Protecting water quality is critical to maintaining the integrity of Cape Cod's public water supplies, swimming beaches, shellfish, aquaculture, and recreational resources. While water pollution is often associated with industrial activities and maritime accidents, stormwater runoff from developed areas is a major contributor to the problem. Excess fertilizers and insecticides and the harmful chemicals that accumulate on roofs, pavement and other impervious surfaces, are transported by stormwater to surface and ground waters. This runoff severely degrades water quality, harming the ecology of coastal waters and threatening public health.
While federal and state water quality standards require communities to treat and manage stormwater, municipal stormwater management requires an investment in trained staff, infrastructure improvements, maintenance, and management systems. Finding the funding to manage stormwater runoff to meet water quality standards is a challenge. Traditional sources of funding (state and federal grants) are typically not enough to address all of a community's stormwater management needs. In recent years, communities across the country have adopted stormwater utilities as a way to create adequate funding for comprehensive municipal stormwater management programs. These utilities have proven to be a successful way for cities and towns to fund stormwater programs that will bring communities into compliance with federal regulations for non-point source pollution under the Clean Water Act.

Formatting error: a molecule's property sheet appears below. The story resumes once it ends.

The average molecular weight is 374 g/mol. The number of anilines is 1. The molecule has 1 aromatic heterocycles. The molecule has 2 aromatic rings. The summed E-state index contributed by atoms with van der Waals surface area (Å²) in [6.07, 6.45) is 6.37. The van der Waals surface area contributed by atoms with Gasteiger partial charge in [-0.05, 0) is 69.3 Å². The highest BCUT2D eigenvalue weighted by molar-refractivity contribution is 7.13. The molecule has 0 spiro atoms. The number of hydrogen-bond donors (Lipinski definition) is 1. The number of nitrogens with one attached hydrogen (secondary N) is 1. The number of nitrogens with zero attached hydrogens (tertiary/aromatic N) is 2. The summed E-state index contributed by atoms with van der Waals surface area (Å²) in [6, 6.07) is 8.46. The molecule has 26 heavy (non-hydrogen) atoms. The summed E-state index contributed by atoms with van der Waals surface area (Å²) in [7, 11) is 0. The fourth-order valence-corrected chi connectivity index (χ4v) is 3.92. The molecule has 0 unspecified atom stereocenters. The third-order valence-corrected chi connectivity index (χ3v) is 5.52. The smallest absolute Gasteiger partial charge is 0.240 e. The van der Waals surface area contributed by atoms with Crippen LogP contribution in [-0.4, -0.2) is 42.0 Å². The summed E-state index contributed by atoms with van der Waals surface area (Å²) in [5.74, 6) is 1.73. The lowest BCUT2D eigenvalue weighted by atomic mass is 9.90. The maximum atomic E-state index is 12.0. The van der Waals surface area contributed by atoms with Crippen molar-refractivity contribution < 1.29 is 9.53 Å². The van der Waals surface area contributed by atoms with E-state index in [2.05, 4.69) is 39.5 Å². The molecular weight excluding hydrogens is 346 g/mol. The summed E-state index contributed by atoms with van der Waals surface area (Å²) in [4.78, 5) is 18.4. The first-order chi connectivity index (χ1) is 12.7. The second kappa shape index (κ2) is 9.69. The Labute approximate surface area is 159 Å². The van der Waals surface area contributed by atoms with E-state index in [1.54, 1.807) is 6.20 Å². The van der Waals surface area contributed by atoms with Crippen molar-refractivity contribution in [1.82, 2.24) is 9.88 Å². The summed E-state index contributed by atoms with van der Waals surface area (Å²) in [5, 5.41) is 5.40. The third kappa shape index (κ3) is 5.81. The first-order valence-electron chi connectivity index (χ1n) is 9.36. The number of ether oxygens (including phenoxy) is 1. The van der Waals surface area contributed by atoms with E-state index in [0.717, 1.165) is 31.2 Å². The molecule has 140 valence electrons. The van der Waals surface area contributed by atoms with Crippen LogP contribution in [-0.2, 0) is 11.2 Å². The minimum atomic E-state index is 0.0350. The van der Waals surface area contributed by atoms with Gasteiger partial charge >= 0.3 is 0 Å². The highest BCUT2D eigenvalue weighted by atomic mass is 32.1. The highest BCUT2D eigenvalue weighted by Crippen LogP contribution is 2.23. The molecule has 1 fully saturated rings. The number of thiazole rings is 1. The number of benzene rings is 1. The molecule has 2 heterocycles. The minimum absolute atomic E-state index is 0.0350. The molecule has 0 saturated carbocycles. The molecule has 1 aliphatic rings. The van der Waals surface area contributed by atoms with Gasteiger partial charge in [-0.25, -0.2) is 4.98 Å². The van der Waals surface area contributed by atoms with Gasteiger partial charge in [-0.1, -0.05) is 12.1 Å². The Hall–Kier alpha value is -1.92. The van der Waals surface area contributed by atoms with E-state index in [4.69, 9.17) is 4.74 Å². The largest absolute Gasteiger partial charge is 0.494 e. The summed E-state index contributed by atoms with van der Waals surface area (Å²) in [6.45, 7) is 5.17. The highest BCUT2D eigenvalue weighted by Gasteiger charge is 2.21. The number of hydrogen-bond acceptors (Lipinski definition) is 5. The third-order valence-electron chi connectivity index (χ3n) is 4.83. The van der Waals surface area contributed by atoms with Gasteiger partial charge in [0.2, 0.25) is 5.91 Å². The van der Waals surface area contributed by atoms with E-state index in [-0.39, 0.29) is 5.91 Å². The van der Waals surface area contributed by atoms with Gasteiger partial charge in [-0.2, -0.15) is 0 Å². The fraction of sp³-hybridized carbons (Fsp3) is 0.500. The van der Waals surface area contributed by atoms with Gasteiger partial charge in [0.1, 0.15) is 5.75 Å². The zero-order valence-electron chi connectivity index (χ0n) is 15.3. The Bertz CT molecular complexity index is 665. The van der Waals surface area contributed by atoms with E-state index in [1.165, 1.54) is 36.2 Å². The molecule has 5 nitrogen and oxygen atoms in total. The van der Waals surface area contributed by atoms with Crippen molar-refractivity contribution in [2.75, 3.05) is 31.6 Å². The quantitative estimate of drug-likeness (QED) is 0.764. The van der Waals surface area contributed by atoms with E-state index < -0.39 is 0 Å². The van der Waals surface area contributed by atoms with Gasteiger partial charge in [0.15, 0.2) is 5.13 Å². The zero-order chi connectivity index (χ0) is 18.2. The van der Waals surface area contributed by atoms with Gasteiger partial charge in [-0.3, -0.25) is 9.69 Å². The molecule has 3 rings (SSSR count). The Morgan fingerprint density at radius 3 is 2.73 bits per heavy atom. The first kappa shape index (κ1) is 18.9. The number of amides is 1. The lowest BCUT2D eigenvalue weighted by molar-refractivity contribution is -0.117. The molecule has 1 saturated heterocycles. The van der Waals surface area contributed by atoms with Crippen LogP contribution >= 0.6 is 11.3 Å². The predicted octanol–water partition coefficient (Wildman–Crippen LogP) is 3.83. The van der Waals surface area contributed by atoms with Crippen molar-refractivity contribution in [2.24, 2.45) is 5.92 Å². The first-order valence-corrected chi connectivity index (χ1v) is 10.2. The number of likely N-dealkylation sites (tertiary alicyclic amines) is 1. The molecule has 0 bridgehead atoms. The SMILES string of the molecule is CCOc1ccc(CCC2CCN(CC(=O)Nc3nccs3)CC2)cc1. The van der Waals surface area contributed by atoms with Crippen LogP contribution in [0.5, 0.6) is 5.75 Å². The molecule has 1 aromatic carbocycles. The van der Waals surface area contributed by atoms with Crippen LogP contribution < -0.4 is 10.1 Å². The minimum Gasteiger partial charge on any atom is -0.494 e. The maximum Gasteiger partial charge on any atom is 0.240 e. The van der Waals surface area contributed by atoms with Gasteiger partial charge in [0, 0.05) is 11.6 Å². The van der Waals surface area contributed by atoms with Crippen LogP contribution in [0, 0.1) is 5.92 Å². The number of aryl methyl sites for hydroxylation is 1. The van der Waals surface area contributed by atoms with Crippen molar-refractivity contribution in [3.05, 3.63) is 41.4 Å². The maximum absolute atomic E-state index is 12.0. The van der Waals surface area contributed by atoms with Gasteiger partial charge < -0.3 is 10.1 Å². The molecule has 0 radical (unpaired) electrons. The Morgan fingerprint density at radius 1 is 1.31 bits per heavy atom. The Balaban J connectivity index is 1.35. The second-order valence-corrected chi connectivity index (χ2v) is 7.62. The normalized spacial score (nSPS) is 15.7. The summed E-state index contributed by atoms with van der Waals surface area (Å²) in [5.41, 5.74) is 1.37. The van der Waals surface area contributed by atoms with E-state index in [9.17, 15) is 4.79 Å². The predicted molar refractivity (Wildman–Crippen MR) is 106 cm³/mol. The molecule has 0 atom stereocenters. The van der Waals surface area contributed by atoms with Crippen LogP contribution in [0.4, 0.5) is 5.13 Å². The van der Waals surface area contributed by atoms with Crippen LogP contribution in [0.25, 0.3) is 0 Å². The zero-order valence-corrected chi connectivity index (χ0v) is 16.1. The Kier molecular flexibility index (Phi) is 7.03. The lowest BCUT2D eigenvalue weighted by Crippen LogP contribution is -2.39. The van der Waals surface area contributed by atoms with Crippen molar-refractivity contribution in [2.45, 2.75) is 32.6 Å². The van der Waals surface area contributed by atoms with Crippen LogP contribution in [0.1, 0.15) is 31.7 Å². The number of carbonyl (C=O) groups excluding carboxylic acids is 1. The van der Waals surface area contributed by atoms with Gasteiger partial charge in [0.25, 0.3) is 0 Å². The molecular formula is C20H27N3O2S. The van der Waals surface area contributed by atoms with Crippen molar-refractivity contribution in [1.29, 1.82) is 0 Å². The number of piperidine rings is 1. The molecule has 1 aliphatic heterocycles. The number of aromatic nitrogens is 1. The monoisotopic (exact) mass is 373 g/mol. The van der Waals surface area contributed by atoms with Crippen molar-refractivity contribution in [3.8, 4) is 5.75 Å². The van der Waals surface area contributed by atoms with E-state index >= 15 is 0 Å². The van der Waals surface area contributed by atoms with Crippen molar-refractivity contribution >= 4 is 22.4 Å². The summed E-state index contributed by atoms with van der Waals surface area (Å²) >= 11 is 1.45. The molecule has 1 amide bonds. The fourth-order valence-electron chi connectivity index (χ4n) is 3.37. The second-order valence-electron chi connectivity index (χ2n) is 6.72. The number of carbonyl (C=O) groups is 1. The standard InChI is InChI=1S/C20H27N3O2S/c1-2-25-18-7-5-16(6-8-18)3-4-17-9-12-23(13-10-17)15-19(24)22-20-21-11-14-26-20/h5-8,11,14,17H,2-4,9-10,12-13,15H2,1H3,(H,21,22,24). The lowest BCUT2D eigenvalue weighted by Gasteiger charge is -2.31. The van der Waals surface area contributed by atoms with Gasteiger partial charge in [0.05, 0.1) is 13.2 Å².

To help communities meet these stormwater management challenges, APCC and the Mass Bays Program provided outreach workshops for municipal officials and other interested groups on the benefits of stormwater utilities and Low Impact Development (LID) approaches to managing stormwater. These workshops and other outreach events are offered in partnership with the Barnstable County Coastal Resources Committee.